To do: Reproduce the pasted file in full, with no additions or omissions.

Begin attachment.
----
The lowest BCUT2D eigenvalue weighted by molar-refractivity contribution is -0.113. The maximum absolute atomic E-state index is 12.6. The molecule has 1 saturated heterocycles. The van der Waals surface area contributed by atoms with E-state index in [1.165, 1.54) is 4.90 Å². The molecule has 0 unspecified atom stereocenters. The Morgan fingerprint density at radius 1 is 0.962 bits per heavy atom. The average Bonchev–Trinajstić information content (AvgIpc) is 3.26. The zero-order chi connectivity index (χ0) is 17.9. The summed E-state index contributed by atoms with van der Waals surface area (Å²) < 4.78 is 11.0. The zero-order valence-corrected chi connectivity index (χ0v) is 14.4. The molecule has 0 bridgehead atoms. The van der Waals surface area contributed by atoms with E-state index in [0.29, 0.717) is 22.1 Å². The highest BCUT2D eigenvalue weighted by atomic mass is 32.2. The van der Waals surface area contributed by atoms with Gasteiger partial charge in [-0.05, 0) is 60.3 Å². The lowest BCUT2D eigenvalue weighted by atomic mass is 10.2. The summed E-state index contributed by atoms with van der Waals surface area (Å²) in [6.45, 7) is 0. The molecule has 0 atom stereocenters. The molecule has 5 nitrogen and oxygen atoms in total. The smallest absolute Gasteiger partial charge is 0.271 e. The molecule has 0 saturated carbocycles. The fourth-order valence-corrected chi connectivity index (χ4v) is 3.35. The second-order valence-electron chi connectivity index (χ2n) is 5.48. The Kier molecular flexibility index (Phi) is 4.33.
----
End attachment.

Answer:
The lowest BCUT2D eigenvalue weighted by molar-refractivity contribution is -0.113. The maximum absolute atomic E-state index is 12.6. The molecule has 1 saturated heterocycles. The van der Waals surface area contributed by atoms with E-state index in [1.165, 1.54) is 4.90 Å². The molecule has 0 unspecified atom stereocenters. The Morgan fingerprint density at radius 1 is 0.962 bits per heavy atom. The average Bonchev–Trinajstić information content (AvgIpc) is 3.26. The zero-order chi connectivity index (χ0) is 17.9. The summed E-state index contributed by atoms with van der Waals surface area (Å²) < 4.78 is 11.0. The zero-order valence-corrected chi connectivity index (χ0v) is 14.4. The molecule has 0 bridgehead atoms. The van der Waals surface area contributed by atoms with E-state index in [0.29, 0.717) is 22.1 Å². The highest BCUT2D eigenvalue weighted by atomic mass is 32.2. The van der Waals surface area contributed by atoms with Gasteiger partial charge in [-0.05, 0) is 60.3 Å². The lowest BCUT2D eigenvalue weighted by atomic mass is 10.2. The summed E-state index contributed by atoms with van der Waals surface area (Å²) in [6.45, 7) is 0. The molecule has 0 atom stereocenters. The molecule has 5 nitrogen and oxygen atoms in total. The smallest absolute Gasteiger partial charge is 0.271 e. The molecule has 0 saturated carbocycles. The fourth-order valence-corrected chi connectivity index (χ4v) is 3.35. The second-order valence-electron chi connectivity index (χ2n) is 5.48. The Kier molecular flexibility index (Phi) is 4.33.